Finally, just as Christmas 1957 was made pleasurable because the Austin Motor Company put a fine Austin A105 at my disposal, so my transport problems last Christmas were solved when a new Austin A40 was collected for test on Christmas Eve. It was in vivid red, reminder that the unusual body was designed by the great Italian stylist Pinin Farina. Disappointing in matters of detail, this new A40 proved a brisk, easy-to-drive small car which attracts attention wherever it goes and is capable of over 70 m.p.h. from its 948-c.c. engine. I drove 250 enjoyable miles that festive week-end — apart from 320 miles in the vintage Calthorpe! — and my test impressions are published in this issue.
I am pleased to be able to record that I did my quota of old-car motoring last year. Deciding that I had been too long without vintage car I invested in a 1924 12/20 Calthorpe two-seater, which was tried out in December by going in it to watch the V.S.C.C. Heston Driving Tests and in which, by the end of 1958, I had driven 500 miles since removing it from the shed in Essex where it had hibernated for the past eight years. It is what Jenkinson insists an calling a heavy-light car; I am indebted to him for endowing it with some stopping power by relining the brakes and generally getting it into trim for the “Boxing Night Informal” (see page 101 — web version page 35). Mr. Price, of Motor Repairers & Spares, Ltd., of Stoke Newington, supplied the correct size Don linings by return, without being given so much as a clue to the size of the brakes on this 34-year-old small car. Being unable to resist old vehicles in need of care and attention (if the price is sensible), I bought also, last summer, a 1924 Reo Speed Wagon 14-seater ‘bus, which had been put out to grass in 1939; although it ran faultlessly from Romsey to London, proving unexpectedly pleasant to drive, and has since been partially restored, its complete rehabilitation awaits a friend’s spare time and enthusiasm.
Other vintage motoring was accomplished as passenger in the comparative luxury of author Tim Nicholson’s reliable 1927 Humber 9/20 saloon, to Beaulieu and back, then all the way to Presteigne, over the Welsh border, and home to Hampshire. At Easter I had gone in great comfort through the V.S.C.C. section of the M.C.C. Land’s End Trial as navigator in H.C. Hiller’s 1929 Hillman Fourteen coupé, and during the season I was able to see at first hand the mastery of Group Capt. Scroggs over the vintage two-stroke Trojan, while Lord Montagu again ensured my annual rain-water bath by taking me on the Brighton Run in the venerable 1903 Sixty Mercedes.
Then, one day during the summer, I was deeply touched when that knowledgeable Sunbeam enthusiast, Roger Carter, entrusted me with his splendidly-restored 1921 24-h.p. Sunbeam, allowing me to transfer my family to this lofty sx-cylinder limousine for the drive to an Alvis Register gathering at Woburn Park.
What the V.S.C.C. terms P.V.T. motoring, was enjoyed in a 1938 Rolls-Royce Phantom lll Hooper limousine which Simmons of Mayfair lent me. This was perhaps the most impressive car of all the cars I drove during 1958. I went up to the Rover works in Solihull in this magnificent English V12. and was never conscious that I was at the wheel of a twenty-year-old vehicle or that I was swinging an 11 ft. 10 in. wheelbase and 2-3/4- tons round the numerous corners. If petrol tax ever disappears I propose to consider ownership of a sanely-priced Rolls-Royce Phantom; if buying a certain modern British car is an investment, money spent on a good Derby-built Rolls-Royce must represent gilt-edged security!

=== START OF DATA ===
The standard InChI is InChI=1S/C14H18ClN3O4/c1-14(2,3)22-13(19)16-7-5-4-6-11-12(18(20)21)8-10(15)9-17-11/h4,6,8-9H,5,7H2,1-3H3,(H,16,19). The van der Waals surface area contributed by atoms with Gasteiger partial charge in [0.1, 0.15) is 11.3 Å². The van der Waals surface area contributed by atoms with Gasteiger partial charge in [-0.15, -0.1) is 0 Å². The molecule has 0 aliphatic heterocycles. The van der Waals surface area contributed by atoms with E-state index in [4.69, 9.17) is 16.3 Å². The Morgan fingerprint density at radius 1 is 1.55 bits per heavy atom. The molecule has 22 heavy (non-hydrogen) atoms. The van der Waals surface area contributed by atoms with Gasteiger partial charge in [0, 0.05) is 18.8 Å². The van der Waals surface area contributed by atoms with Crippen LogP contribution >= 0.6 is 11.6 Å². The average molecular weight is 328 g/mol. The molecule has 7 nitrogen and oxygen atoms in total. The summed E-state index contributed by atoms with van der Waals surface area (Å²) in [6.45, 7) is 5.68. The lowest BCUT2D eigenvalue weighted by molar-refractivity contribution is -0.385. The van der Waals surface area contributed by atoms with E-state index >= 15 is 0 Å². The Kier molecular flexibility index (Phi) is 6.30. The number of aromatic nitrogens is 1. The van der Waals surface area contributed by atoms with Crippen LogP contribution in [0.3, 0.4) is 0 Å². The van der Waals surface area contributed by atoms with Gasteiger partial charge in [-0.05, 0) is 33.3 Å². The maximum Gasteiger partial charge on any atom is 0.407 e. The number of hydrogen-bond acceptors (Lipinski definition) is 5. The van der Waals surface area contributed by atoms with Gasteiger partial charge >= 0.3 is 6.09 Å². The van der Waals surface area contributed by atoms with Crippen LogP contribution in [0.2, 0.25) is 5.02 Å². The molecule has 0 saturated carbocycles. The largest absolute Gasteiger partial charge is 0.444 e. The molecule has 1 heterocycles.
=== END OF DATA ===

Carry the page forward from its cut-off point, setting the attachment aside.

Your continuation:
In a year of motoring variety an Edwardian also came my way, in the form of George Brown’s 1913 Brixia-Züst. The journey we made to see it is remembered because of the excellent roads and lack of traffic encountered on that winter Sunday’s drive to South Wales: This pleasure was short-lived because in Cardiff lunch is not available on the Sabbath, even in the largest hotels, before 1.30 p.m., but some miles farther on a rather flamboyant-looking roadhouse provided an excellent meal without delay, nor could anyone complain of the tea which our host gave us at a café in the village of Llantwit Major.
Apart from serious testing of modern cars and happy interludes with vintage vehicles, I enjoyed a number of other short drives during last year. For instance, I tried a r.h.d. VW Karmann Ghia twin-carburetter coupé, sampled a prototype 15/60 Wolseley and was allowed to drive the new Armstrong Siddeley Star Sapphire on the Coventry By-Pass prior to the London Motor Show, the merit of its power steering and Girling disc brakes on the front wheels being readily apparent. Incidentally, I was delighted, on this last-named occasion, to learn of the trouble the makers, in conjunction with Dunlop and other tyre manufacturers, were taking to eradicate tyre squeal when cornering the Star Sapphire, an attention to detail and desire for perfection all too rare today.
I drove the new Twin-Cam M.G. for several laps of the banked Cobham track during its Press debut but the car I was to have departed in for extended testing was withheld because it was suffering from faults. Before trying this noisy if accelerative version of the M.G-A I learnt the circuit in a 1.5 litre Riley and that comfortable and well-planned car, the now-obsolete Series II M.G. Magnette.
Incidentally, of the cars fully road tested, seven were shod with Michelin tyres, seven with Dunlop, three with Pirelli, two with Firestone, and one each had Goodyear and Barum tyres..
In between driving beautiful new cars provided by the Press officers of the manufacturers, I have returned to the Editorial Volkswagen, now in its fourth year and with 65,000 miles behind it. It never let me down and its Michelin “X” tyres remained puncture proof throughout the whole of the year, and a check last December showed that it is still returning over 40 m.p.g. of Esso Mixture. So perhaps any bias I show towards the unlovely but so serviceable “beetle” isn’t altogether unjustified. — W. B.